Nelson-Ricks Cheese Company, Inc. v. Lakeview Cheese Company LLC, No. 4:2016cv00427 - Document 57 (D. Idaho 2017)

Court Description: MEMORANDUM DECISION AND ORDER Defendant Lakeview's Emergency MOTION to Quash Subpoenas and to Issue Protective Order (Dkt. 47 ) is GRANTED. The 15 subpoenas are hereby quashed and NRCC must immediately notify all 15 of the non-parties that the subpoenas are quashed and need not be complied with. A protective order is hereby issued requiring NRCC to seek the discovery at issue from Lakeview directly through discovery or a motion to compel if necessary. Plaintiff NRCC's Motion to Seal (Dkt. 50 ) is GRANTED. Dkt. 52 shall remain under seal until further notice Lakeview's Motion for Extension of Time (Dkt. 54 ) is GRANTED. The dates as outlined in the document are hereby adopted by the Court. Lakeview's Motion to Suppl ement Protective Order (Dkt. 55 ) is GRANTED. As the language is very specific, the Court will enter a separate order so that the Supplement and its parameters will be in the official record. Signed by Judge David C. Nye. (caused to be mailed to non Registered Participants at the addresses listed on the Notice of Electronic Filing (NEF) by (jp)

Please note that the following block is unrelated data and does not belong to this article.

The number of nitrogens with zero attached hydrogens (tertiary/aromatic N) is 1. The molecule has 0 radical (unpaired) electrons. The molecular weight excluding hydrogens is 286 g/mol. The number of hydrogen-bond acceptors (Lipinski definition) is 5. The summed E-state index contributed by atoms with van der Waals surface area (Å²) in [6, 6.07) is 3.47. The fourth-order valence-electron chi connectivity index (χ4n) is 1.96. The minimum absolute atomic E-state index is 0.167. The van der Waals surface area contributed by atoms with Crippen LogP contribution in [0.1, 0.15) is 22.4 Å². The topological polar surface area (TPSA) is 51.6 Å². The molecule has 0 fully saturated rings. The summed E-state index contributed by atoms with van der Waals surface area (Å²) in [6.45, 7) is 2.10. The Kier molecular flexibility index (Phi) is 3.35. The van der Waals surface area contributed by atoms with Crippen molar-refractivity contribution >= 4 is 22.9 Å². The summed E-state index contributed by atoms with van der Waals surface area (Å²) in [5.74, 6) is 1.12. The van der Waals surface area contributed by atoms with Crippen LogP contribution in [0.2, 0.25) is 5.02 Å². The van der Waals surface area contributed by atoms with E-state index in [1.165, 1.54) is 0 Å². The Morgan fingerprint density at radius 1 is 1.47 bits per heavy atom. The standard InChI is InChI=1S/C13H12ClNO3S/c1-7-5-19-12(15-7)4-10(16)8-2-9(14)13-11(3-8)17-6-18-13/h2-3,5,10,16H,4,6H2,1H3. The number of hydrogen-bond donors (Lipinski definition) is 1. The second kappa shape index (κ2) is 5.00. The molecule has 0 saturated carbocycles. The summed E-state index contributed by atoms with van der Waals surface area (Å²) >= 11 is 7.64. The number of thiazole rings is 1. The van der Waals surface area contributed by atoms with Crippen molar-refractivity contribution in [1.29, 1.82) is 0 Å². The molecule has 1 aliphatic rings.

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Nelson-Ricks Cheese Company, Inc. v. Lakeview Cheese Company LLC Doc. 57 UNITED STATES DISTRICT COURT FOR THE DISTRICT OF IDAHO NELSON-RICKS CHEESE COMPANY, INC., an Idaho corporation, Case No. 4:16-cv-00427-DCN MEMORANDUM DECISION AND ORDER Plaintiff, v. LAKEVIEW CHEESE COMPANY, LLC, a Nevada limited liability company, Defendant. INTRODUCTION Pending before the Court is Defendant Lakeview Cheese Company LLC’s (Lakeview) Emergency Motion to Quash Subpoenas and to Issue Protective Order. Dkt. 47. Plaintiff Nelson Ricks Cheese Company, Inc. (NRCC), filed a response to the above Motion and simultaneously filed a Motion to Seal Document. Dkt. 50. Lakeview, in conjunction with its Reply to the above, also filed two Motions: a Motion to Extend Deadlines (Dkt. 54); and a Motion to Supplement Protective Order (Dkt. 55). Although the three motions filed with the various briefs are in their infancy, because these matters are time sensitive, the Court will address all motions as they are all part and parcel to the overall discovery controversy. These last two motions in particular place the Court in a bind because the Court must address them immediately, but in doing so, NRCC will not have a chance to respond. Having reviewed the record and briefs, the MEMORANDUM DECISION AND ORDER - 1 Dockets.Justia.com Court finds that the facts and legal arguments are adequately presented. Accordingly, in the interest of avoiding further delay, and because the Court finds that the decisional process would not be significantly aided by oral argument, the Court will decide the motions without oral argument. Dist. Idaho Loc. Civ. R. 7.1(d)(2)(ii). For the reasons set forth below, the Court GRANTS each motion. BACKGROUND This lawsuit arises out of claims brought by NRCC that Lakeview infringed upon NRCC’s registered “Nelson Ricks Creamery Company” trademark on their website. Plaintiff asserts various claims for relief, including trademark infringement. NRCC’s requested relief is primarily monetary. The current motions revolve around 15 subpoenas that NRCC served on nonparties. On September 29, 2017, NRCC served Lakeview with notice that it had served subpoenas on 15 Lakeview customers seeking financial information related to Lakeview’s sales to them over a five-year period. Lakeview contends that these subpoenas are duplicative of information NRCC has already requested from them and serve no legitimate purpose but to harass Lakeview and its customers. NRCC does not dispute that the information sought is duplicative, but contends the subpoenas are necessary as Lakeview has not adequately responded to NRCC’s requests. Referenced in the briefing is certain information that reflects informal communications between the parties and the Court. While the general substance of those MEMORANDUM DECISION AND ORDER - 2 communications is irrelevant here, it is worth noting in particular one issue—at least for context—as it plays a large role in this decision. When the layers are pealed back on the motions currently pending, Lakeview’s root concern is that Mike Greenberg, NRCC’s CEO, may see this financial information and that as a competitor this would be improper. Further background reveals that NRCC has listed Mike Greenberg as a damages expert. Lakeview contends this is precisely why it did not want to turn over these financial documents in response to NRCC’s Fifth Set of Document Requests, and why it now objects to customers complying with the subpoenas. In light of the lack of production, NRCC served the aforementioned subpoenas on Lakeview’s customers. The customers must comply with the subpoenas by October 30, 2017. Lakeview filed the instant motion seeking to quash the subpoenas. Subsequent motions followed which deal with interrelated issues. The Court will address each in turn. LEGAL STANDARD Federal Rule of Civil Procedure 45(c)(3) provides that a Court must quash or modify a subpoena that: (i) fails to allow a reasonable time to comply; (ii) requires a person to comply beyond the geographical limits specified in Rule 45(c); (iii) requires disclosure of privileged or other protected matter, if no exception or waiver applies; or (iv) subjects a person to undue burden. Additionally, the Court may quash or modify a subpoena if the subpoena requires: (i) disclosing a trade secret or other confidential research, development, or commercial information; or MEMORANDUM DECISION AND ORDER - 3 (ii) disclosing an unretained expert’s opinion or information that does not describe specific occurrences in dispute and results from the expert’s study that was not requested by a party. Fed. R. Civ. P. 45(c)(3)(B)(i)-(ii). These Rules give the Court broad discretion in determining whether to quash a subpoena. The Court must consider the specific facts and circumstances surrounding the issues in making a sound and just determination. Protective orders are authorized pursuant to Fed. R. Civ. P. 26(c). Under Rule 26(c), “any person from whom discovery is sought may move for a protective order.” Id. The rule identifies the grounds for which a protective order may issue, namely, annoyance, embarrassment, oppression, or undue burden or expense. Fed. R. Civ. P. 26(c)(1). The moving party has the burden of showing good cause for a protective order. In re Roman Catholic Archbishop of Portland in Oregon, 661 F.3d 417 (9th Cir. 2011). ANALYSIS I. MOTION TO QUASH / PROTECTIVE ORDER As a threshold matter, NRCC asserts that Lakeview does not have standing to object to these subpoenas as the subpoenas are directed to third parties, not Lakeview. Lakeview takes the position that under Federal Rule of Civil Procedure 45 it has standing to object to any subpoena, even directed at a third party, when the information sought is confidential. Lakeview believes that to be the case here because disclosure of its sales information to a competitor might give that competitor an unfair advantage. NRCC disagrees as Lakeview has produced other financial information to date without the MEMORANDUM DECISION AND ORDER - 4 provisions now sought. NRCC focuses on the requested information itself, while Lakeview focuses more on the outcome. The Court addresses both. First, courts have generally viewed sales data as trade secrets or confidential information. See Am. Standard Inc. v. Pfizer Inc., 828 F.2d 734, 740 (Fed. Cir. 1987).1 The underlying information is therefore confidential and under Fed. R. Civ. P. 45(c)(3)(B)(i). Second, several district courts within the Ninth Circuit have held that “[a] party can move for a protective order in regard to a subpoena issued to a nonparty if it believes its own interests are jeopardized by discovery sought from a third party and has standing under Rule 26.” In re REMEC, Inc. Sec. Litig., No. CIV 04CV1948 JLS AJB, 2008 WL 2282647, at *1 (S.D. Cal. May 30, 2008).2 The real question then becomes does Lakeview have standing under Rule 26. Rule 26(c) allows either the person from whom discovery is sought or “a party” to file a motion to quash subpoenas. While a party cannot ask for an order solely to protect Several district courts within the Ninth Circuit have also held that customer information and proprietary sales information is confidential commercial information for purposes of the discovery rules. See, e.g., Edwards v. California Dairies, Inc., No. 1:14-MC-00007-SAB, 2014 WL 2465934, at *4 (E.D. Cal. June 2, 2014); Wahoo Int’l, Inc. v. Phix Doctor, Inc., No. 13CV1395-GPC BLM, 2014 WL 3573400, at *5 (S.D. Cal. July 18, 2014); Nutratech, Inc. v. Syntech (SSPF) Intern., Inc., 242 F.R.D. 552, 555 n. 4 (C.D. Cal.2007); see also Lakeview Pharmacy of Racine, Inc. v. Catamaran Corporation, No. CV 3:15-290, 2017 WL 4310221, at *5 (M.D. Pa. Sept. 28, 2017). 2 See also Wahoo Int’l, Inc. v. Phix Doctor, Inc., No. 13CV1395-GPC BLM, 2014 WL 3573400, at *3 (S.D. Cal. July 18, 2014); Loop AI Labs Inc v. Gatti, No. 15-CV-00798-HSG(DMR), 2016 WL 787924, at *2 (N.D. Cal. Feb. 29, 2016); Equal Employment Opportunity. Comm’n v. Bashas’, Inc., No. CIV 09-0209 PHX RCB, 2009 WL 5206632, at *8 (D. Ariz. Dec. 24, 2009). 1 MEMORANDUM DECISION AND ORDER - 5 the interests of another, as noted, the party may seek to protect non-parties when “it believes that its own interest is jeopardized by discovery sought from [another].” See 8 Wright, Miller, and Marcus, Federal Practice & Procedure, § 2035 at p. 475 (1994). A court may, for good cause shown, issue an order to protect a party or person from annoyance, embarrassment, oppression, or undue burden or expense. Fed. R. Civ. P. 26(c)(1). Here, NRCC seeks material related to financial sales between Lakeview and its customers, and so Lakeview must necessarily become involved to protect its interests. Also, Lakeview contends that these subpoenas cause undue burden and annoyance to its customers. Federal Rule of Civil Procedure 26(c)(1)(G) states that a court may issue a protective order to protect a party from having to reveal a “trade secret or other confidential research, development, or commercial information.” This provision mirrors the Court’s analysis under Rule 45, and while these two Rules do not always work in tandem, it would be contradictory for the Court to allow standing under one based on the nature of the material (i.e. finding that it is confidential and protected) and not the other. In short, Lakeview has standing under Federal Rule of Civil Procedure 26 and 45 to object to the subpoenas. The Court next turns to the merit of the subpoenas. While much could be said about these subpoenas’ purpose, the Court is more concerned with their proportionality. Both sides have readily admitted that the time and expense of this litigation may very well outpace the final outcome. Under the Federal Rules of Civil Procedure, discovery MEMORANDUM DECISION AND ORDER - 6 must be limited where the court finds it “can be obtained from some other source that is more convenient, less burdensome, or less expensive.” Fed. R. Civ. P. 26(b)(2)(C)(i). Such is the case here. This issue could be remedied in a much more timely, cost-efficient, and less intrusive manner. Undoubtedly, Lakeview is the more convenient party from which to get this information. Third party subpoenas are also quite intrusive. The Court does not like to burden third parties unless absolutely necessary. For these reasons the Court will quash the subpoenas. That being said, NRCC is entitled to the documents that it requested long ago and that Lakeview’s own expert has relied upon. Although the Court believes that jumping to a third party subpoena was improper in this case, NRCC is nonetheless entitled to fair and complete discovery in preparation for trial. The Court next must address how to proceed. The Court’s prior Protective Order, when referring to “Attorney Eyes Only” (AEO) information, states in relevant part that the information can be disclosed to “(3) consultants or experts engaged by counsel for any Party in connection with this action.” Dkt. 22, at 4. Herein lies the root of the problem. Lakeview believes that because NRCC named Greenberg as a non-retained expert he will be able to see this information. Although NRCC initially stated that it believed the Protective Order would not allow them to show Greenberg the financial information, NRCC now indicates in its briefing that “the information will not be provided to [Greenberg] until after the designation has been made or it is deemed to be non-AEO documentation.” Dkt 51, at 12. This statement seems to MEMORANDUM DECISION AND ORDER - 7 imply that NRCC will turn over any non-AEO material to Greenberg, and AEO material, but not until after the designation is made. The designation however becomes almost irrelevant as Greenberg ultimately will get all the materials regardless. The Court, however, believes this is improper. The whole purpose of a protective order is to limit who can see certain materials. Specifically, an AEO designation is used to prohibit the parties from seeing proprietary information that is necessary for litigation, but would be improper for them to have because it is competitive information like trade secrets, or customer/sales information. The problem here though is that one of the parties is also identified as an expert. Normally, the protective order would exclude Greenberg from seeing this sales information because he is a party; however, because of his designation as an expert, arguably, Greenberg could review any produced information. The Court is not implying that NRCC listed Greenberg as an expert for the purpose of getting around the protective order, and as a leader in the industry he probably has relevant experience and could offer an opinion on the matter. The Court makes no determination as to Greenberg’s qualifications or ability to be an expert. However, under the circumstances his expert designation creates a conflict which must be dealt with. The Court falls back on the underlying principle that Greenberg (via his company) is a party to this lawsuit and as such he is not entitled to proprietary information, which Lakeview has standing to protect under two Federal Rules. To that end, the Court approves and accepts Lakeview’s Supplemental Protective Order, which further narrows the scope of the Protective Order previously entered in this case. The newly created MEMORANDUM DECISION AND ORDER - 8 designation of “Attorney Eyes Only – Financial Information” will allow Greenberg to stay on as an expert in this case, but not allow him to view the proprietary and confidential information of his competitor. The Court notes that another requirement of the Protective Order is that a copy of the same must accompany any subpoena served in this action. NRCC did not comply with this requirement when they served the 15 subpoenas in question and readily admits that it was an oversight. Whether purposeful or inadvertent, it was nonetheless a requirement to which each side stipulated. Under the Protective Order alone the Court could quash the subpoenas and require NRCC to reissue them.3 Because the Court finds independent legal grounds for quashing, such is not necessary. The Court is concerned, however, that any customers responding to the subpoenas prior to notice and receipt of this Order may not have adequately designated the information. The Court, therefore, orders that NRCC designate all information received from third parties in connection with these subpoenas as AEO – Financial and turn over copies to Lakeview. Finally, the Court had noticed, and Lakeview points this out as well, that the subpoenas directed the customers to send the information directly to Greenberg Cheese Company in California rather than NRCC’s counsel’s law offices. Dkt. 47-5—Dkt. 47-8. Although not a statutory rule, the parties did stipulate to this procedure and failure to comply should at least give pause or require reissuance within the agreed to framework. 3 MEMORANDUM DECISION AND ORDER - 9 This is highly inappropriate and concerns the Court for obvious reasons. Along with the legal reasons outlined, this type of behavior is further reason to quash the subpoenas. II. MOTION TO SEAL As part of its response to the Motion to Quash, NRCC filed an exhibit under seal. In light of what was just noted concerning AEO/ AEO-Financial materials, the Court GRANTS NRCC’s Motion to Seal. The material in question is an email from counsel for Lakeview to counsel for NRCC, is financial in nature, and part of this ongoing controversy. The document shall remain UNDER SEAL until further order of this Court. III. MOTION TO EXTEND DEADLINES The Motion to extend deadlines is wholly procedural and the Court and counsel have previously addressed this topic. Lakeview proposes the following 30-day extensions: 1. Plaintiff’s Rebuttal Experts due on November 20, 2017 2. Close of Fact Discovery on November 29, 2017 3. Close of Expert Discovery on December 29, 2017 4. Dispositive Motion Deadline due on January 31, 2018 From the materials in the record it appears that both parties are in agreement on moving the deadlines, except NRCC expressed some concern about moving Lakeview’s expert witness deadline as it would give Lakeview an unfair advantage. The deadline for Lakeview to disclose its experts was October 14, 2017. As October 14 has come and gone (and there is nothing regarding Lakeview’s experts in the proposed extensions) the MEMORANDUM DECISION AND ORDER - 10 Court can only assume that Lakeview met that deadline and NRCC no longer has any concerns. The Court therefore will GRANT the Motion to Extend the deadlines as outlined. IV. MOTION TO SUPPLEMENT PROTECTIVE ORDER In light of the foregoing analysis, the Court will grant Lakeview’s Motion to Supplement the Protective Order. NRCC did not have a chance to respond to this Motion. However, as the Court noted, the parties are at an impasse. Lakeview will not turn over the documents without the assurance that Greenberg will not see them. Because the Court finds that the material is confidential information, the Court must agree that even though Greenberg is an expert, he is also a competitor of Lakeview’s and disclosure to him would be improper. Unless and until NRCC can make a showing as to why the language in the Supplemental Protective Order should not be followed it will be the standard by which the parties shall disseminate the financial information. The Court hereby GRANTS the motion. ORDER IT IS ORDERED: 1. Defendant Lakeview’s Emergency MOTION to Quash Subpoenas and to Issue Protective Order (Dkt. 47) is GRANTED. The 15 subpoenas are hereby quashed and NRCC must immediately notify all 15 of the nonparties that the subpoenas are quashed and need not be complied with. A protective order is hereby issued requiring NRCC to seek the discovery at MEMORANDUM DECISION AND ORDER - 11 issue from Lakeview directly through discovery or a motion to compel if necessary. 2. Plaintiff NRCC’s Motion to Seal (Dkt. 50) is GRANTED. Dkt. 52 shall remain under seal until further notice. 3. Lakeview’s Motion for Extension of Time (Dkt. 54) is GRANTED. The dates as outlined in the document are hereby adopted by the Court. 4. Lakeview’s Motion to Supplement Protective Order (Dkt. 55) is GRANTED. As the language is very specific, the Court will enter a separate order so that the Supplement and its parameters will be in the official record. DATED: October 26, 2017 _________________________ David C. Nye U.S. District Court Judge MEMORANDUM DECISION AND ORDER - 12